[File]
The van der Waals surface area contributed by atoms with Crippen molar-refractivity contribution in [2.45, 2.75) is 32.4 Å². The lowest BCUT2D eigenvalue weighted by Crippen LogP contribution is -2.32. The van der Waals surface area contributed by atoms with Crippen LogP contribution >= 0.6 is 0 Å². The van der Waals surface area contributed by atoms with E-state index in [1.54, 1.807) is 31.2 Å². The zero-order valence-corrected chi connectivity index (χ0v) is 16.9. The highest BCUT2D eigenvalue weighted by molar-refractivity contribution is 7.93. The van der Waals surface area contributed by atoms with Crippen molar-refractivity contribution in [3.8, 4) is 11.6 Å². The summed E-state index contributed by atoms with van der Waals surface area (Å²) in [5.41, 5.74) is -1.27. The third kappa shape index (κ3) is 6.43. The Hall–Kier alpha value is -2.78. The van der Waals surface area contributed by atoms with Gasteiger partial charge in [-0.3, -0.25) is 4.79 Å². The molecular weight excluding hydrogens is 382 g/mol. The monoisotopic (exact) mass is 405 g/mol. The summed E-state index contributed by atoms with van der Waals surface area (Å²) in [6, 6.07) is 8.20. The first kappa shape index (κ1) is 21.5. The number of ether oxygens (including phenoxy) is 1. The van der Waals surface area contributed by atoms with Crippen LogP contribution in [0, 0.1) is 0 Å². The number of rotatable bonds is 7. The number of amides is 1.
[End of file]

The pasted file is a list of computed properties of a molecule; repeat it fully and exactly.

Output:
The van der Waals surface area contributed by atoms with Crippen molar-refractivity contribution in [2.45, 2.75) is 32.4 Å². The lowest BCUT2D eigenvalue weighted by Crippen LogP contribution is -2.32. The van der Waals surface area contributed by atoms with Crippen LogP contribution >= 0.6 is 0 Å². The van der Waals surface area contributed by atoms with E-state index in [1.54, 1.807) is 31.2 Å². The zero-order valence-corrected chi connectivity index (χ0v) is 16.9. The highest BCUT2D eigenvalue weighted by molar-refractivity contribution is 7.93. The van der Waals surface area contributed by atoms with Crippen molar-refractivity contribution in [3.8, 4) is 11.6 Å². The summed E-state index contributed by atoms with van der Waals surface area (Å²) in [5.41, 5.74) is -1.27. The third kappa shape index (κ3) is 6.43. The Hall–Kier alpha value is -2.78. The van der Waals surface area contributed by atoms with Gasteiger partial charge in [-0.3, -0.25) is 4.79 Å². The molecular weight excluding hydrogens is 382 g/mol. The monoisotopic (exact) mass is 405 g/mol. The summed E-state index contributed by atoms with van der Waals surface area (Å²) in [6, 6.07) is 8.20. The first kappa shape index (κ1) is 21.5. The number of ether oxygens (including phenoxy) is 1. The van der Waals surface area contributed by atoms with Crippen LogP contribution in [0, 0.1) is 0 Å². The number of rotatable bonds is 7. The number of amides is 1.